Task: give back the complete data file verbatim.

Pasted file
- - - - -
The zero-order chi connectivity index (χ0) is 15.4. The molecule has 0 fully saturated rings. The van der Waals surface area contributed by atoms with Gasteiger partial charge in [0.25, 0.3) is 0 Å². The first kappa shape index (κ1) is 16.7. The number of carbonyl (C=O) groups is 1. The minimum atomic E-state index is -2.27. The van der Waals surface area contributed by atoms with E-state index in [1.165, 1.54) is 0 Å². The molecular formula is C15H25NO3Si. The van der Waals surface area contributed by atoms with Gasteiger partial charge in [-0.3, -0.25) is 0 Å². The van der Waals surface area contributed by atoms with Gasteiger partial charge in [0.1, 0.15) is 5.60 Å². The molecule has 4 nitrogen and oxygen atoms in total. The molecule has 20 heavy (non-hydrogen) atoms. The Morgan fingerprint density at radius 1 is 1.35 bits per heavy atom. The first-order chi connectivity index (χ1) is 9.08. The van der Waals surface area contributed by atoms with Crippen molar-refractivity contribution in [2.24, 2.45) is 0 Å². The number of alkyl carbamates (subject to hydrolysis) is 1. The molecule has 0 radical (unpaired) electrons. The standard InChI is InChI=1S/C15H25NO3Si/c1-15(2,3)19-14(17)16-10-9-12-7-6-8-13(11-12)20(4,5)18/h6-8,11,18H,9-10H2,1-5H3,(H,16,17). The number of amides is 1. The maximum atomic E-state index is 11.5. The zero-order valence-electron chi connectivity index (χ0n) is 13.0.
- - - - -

The zero-order chi connectivity index (χ0) is 15.4. The molecule has 0 fully saturated rings. The van der Waals surface area contributed by atoms with Gasteiger partial charge in [0.25, 0.3) is 0 Å². The first kappa shape index (κ1) is 16.7. The number of carbonyl (C=O) groups is 1. The minimum atomic E-state index is -2.27. The van der Waals surface area contributed by atoms with E-state index in [1.165, 1.54) is 0 Å². The molecular formula is C15H25NO3Si. The van der Waals surface area contributed by atoms with Gasteiger partial charge in [-0.3, -0.25) is 0 Å². The van der Waals surface area contributed by atoms with Gasteiger partial charge in [0.1, 0.15) is 5.60 Å². The molecule has 4 nitrogen and oxygen atoms in total. The molecule has 20 heavy (non-hydrogen) atoms. The Morgan fingerprint density at radius 1 is 1.35 bits per heavy atom. The first-order chi connectivity index (χ1) is 9.08. The van der Waals surface area contributed by atoms with Crippen molar-refractivity contribution in [2.24, 2.45) is 0 Å². The number of alkyl carbamates (subject to hydrolysis) is 1. The molecule has 0 radical (unpaired) electrons. The standard InChI is InChI=1S/C15H25NO3Si/c1-15(2,3)19-14(17)16-10-9-12-7-6-8-13(11-12)20(4,5)18/h6-8,11,18H,9-10H2,1-5H3,(H,16,17). The number of amides is 1. The maximum atomic E-state index is 11.5. The zero-order valence-electron chi connectivity index (χ0n) is 13.0.